Nouns are the words for persons, places, things, or abstract qualities.
In English we capitalize personal names because in America we like to raise kids to think “everyone is special in their own way.” You aren’t. Everyone has a capital letter in front of their name. You are not special. You are not a beautiful and unique snowflake. The word “I” is always going to be capitalized too.
Names of official places, offices, and points of location are also capitalized. New York, Wisconsin, Honolulu, Lake Titicaca, Fire Department, Triangle City Square, Wal-Mart Avenue, and Dave’s Discount Urologist Megamart/Payday Loans. Got it? Super.
So are formal titles like our last unquestionably and legitimately elected Commander in Chief, President Clinton. As far as I’m concerned Mr. Bush is about all the respect the current guy holding the office deserves. When Senator Obama is elected we will refer to him as President Obama. If Senator McCain is elected I will seek asylum in Germany.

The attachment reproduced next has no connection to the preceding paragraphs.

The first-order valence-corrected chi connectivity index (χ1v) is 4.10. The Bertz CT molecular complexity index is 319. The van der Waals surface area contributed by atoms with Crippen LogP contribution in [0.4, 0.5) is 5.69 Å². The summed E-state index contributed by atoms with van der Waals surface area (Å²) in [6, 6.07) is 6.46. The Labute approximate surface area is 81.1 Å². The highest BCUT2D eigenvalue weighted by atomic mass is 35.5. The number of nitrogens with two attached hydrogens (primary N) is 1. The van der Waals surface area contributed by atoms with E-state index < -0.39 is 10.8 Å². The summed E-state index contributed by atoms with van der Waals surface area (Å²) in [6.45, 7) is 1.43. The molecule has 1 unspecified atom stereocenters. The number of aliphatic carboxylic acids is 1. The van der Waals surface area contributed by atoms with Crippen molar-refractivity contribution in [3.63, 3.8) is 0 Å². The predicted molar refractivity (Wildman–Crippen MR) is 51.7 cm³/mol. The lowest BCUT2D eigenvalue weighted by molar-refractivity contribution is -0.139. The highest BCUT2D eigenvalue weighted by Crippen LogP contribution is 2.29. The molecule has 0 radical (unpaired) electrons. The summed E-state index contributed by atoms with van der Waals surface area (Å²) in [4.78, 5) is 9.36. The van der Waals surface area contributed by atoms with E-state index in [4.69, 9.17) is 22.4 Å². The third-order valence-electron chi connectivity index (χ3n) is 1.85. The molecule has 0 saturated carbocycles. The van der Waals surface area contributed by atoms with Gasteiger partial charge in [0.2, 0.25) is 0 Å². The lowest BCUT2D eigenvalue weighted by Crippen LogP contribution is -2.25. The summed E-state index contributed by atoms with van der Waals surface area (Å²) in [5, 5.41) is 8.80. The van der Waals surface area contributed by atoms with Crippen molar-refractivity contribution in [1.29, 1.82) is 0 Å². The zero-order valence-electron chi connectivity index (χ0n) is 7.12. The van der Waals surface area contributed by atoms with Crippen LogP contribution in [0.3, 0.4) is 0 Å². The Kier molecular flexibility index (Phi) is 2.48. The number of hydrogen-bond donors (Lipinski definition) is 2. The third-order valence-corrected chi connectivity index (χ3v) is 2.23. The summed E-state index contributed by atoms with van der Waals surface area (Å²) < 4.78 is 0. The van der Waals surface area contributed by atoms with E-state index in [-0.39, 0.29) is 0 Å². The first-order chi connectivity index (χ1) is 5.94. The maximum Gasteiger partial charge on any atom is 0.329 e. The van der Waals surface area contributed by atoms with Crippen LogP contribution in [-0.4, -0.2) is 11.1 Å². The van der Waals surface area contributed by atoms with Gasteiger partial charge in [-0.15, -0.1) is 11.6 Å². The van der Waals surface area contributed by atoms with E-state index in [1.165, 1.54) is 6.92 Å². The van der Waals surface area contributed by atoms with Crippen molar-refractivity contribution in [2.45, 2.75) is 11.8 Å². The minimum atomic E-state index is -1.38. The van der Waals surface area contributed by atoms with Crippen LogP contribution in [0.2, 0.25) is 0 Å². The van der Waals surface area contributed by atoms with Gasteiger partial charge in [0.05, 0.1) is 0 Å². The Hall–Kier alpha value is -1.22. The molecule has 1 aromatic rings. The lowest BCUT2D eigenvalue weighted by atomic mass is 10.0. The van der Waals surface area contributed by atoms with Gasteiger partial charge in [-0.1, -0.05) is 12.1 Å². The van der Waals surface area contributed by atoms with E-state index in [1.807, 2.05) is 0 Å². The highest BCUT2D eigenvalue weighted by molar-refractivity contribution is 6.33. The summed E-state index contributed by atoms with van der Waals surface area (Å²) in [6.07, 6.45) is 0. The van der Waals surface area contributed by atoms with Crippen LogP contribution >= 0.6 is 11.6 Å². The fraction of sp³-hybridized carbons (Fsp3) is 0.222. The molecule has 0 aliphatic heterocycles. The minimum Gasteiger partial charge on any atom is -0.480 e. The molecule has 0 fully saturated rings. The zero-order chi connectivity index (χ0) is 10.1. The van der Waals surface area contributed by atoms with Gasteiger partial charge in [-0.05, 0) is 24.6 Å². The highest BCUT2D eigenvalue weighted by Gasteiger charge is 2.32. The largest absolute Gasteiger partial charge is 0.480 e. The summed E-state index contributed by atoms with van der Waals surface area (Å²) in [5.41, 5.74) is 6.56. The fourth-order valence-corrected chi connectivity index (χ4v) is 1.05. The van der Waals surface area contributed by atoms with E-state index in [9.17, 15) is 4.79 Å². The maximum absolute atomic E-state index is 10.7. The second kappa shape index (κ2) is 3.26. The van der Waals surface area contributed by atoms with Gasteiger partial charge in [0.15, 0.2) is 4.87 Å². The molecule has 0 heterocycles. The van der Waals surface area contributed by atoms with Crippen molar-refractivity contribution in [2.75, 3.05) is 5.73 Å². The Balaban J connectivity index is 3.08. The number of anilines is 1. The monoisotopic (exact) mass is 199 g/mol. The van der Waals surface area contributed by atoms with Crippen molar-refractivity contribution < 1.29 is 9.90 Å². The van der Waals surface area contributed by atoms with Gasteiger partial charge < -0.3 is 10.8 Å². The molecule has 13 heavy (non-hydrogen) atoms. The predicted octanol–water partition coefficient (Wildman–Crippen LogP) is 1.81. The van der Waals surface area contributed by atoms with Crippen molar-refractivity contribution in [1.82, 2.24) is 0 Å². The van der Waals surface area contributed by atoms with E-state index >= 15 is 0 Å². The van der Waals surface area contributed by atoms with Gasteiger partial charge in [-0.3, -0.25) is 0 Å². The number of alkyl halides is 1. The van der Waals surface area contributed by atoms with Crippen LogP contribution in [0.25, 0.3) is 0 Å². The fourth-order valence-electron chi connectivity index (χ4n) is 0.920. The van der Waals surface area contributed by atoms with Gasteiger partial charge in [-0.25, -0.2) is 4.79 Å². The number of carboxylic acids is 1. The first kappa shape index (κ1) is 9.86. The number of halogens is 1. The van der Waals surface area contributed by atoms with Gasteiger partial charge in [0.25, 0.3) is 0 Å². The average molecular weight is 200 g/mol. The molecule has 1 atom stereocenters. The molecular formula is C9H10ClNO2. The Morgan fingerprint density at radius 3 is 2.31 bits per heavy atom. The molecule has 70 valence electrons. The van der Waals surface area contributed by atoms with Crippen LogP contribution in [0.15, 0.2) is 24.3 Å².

Writing the noun for another foreign language needs to be capitalized. English, German, Spanish, Russian, Chinese, Newspeak, etcetera ad nauseum until English is the only language left due to globalization.
All other things and abstract qualities that make up the rest of all nouns are not capitalized. Unless it appears as the first word in a sentence, then “noun” isn’t even capitalized. English is cruel and confusing like that.
So what makes German nouns, or Übernomen as I like to call them, superior to English nouns in every way?
In German a Nomen (noun) is always capitalized (notice how I capitalized Nomen earlier in the sentence. Awesome.). Capitalize just the first letter though. Otherwise you run the risk of being one of those ANNOYING PEOPLE WHO FALL ASLEEP ON THE CAPS-LOCK KEY when you write. German words for people, places, things, and abstract qualities all are capitalized no matter where they appear in a sentence. A Nomen is easier to spot in German than in English because 99% of the time it is going to be capitalized. The remaining 1% are reserved for Apple products like the iMac, iPod, iPhone et al.